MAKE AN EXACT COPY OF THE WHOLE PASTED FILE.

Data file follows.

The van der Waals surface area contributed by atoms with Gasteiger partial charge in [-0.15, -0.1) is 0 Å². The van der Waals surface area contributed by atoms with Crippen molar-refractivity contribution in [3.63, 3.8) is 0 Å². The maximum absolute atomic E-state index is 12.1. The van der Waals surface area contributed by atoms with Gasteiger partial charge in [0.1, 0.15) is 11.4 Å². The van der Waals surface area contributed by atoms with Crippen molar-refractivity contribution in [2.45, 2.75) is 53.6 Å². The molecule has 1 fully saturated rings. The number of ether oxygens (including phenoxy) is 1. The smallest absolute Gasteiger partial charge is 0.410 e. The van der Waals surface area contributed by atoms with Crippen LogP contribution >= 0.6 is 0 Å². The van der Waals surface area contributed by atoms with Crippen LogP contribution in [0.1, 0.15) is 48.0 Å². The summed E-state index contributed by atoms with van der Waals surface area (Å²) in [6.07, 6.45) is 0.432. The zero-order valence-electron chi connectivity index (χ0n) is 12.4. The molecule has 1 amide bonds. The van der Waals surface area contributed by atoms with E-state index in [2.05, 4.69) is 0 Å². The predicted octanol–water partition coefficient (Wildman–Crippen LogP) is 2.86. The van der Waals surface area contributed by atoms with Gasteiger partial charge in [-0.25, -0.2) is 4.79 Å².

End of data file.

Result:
The van der Waals surface area contributed by atoms with Gasteiger partial charge in [-0.15, -0.1) is 0 Å². The van der Waals surface area contributed by atoms with Crippen molar-refractivity contribution in [3.63, 3.8) is 0 Å². The maximum absolute atomic E-state index is 12.1. The van der Waals surface area contributed by atoms with Gasteiger partial charge in [0.1, 0.15) is 11.4 Å². The van der Waals surface area contributed by atoms with Crippen molar-refractivity contribution in [2.45, 2.75) is 53.6 Å². The molecule has 1 fully saturated rings. The number of ether oxygens (including phenoxy) is 1. The smallest absolute Gasteiger partial charge is 0.410 e. The van der Waals surface area contributed by atoms with Crippen LogP contribution >= 0.6 is 0 Å². The van der Waals surface area contributed by atoms with Crippen LogP contribution in [0.1, 0.15) is 48.0 Å². The summed E-state index contributed by atoms with van der Waals surface area (Å²) in [6.07, 6.45) is 0.432. The zero-order valence-electron chi connectivity index (χ0n) is 12.4. The molecule has 1 amide bonds. The van der Waals surface area contributed by atoms with E-state index in [2.05, 4.69) is 0 Å². The predicted octanol–water partition coefficient (Wildman–Crippen LogP) is 2.86. The van der Waals surface area contributed by atoms with Gasteiger partial charge in [-0.25, -0.2) is 4.79 Å².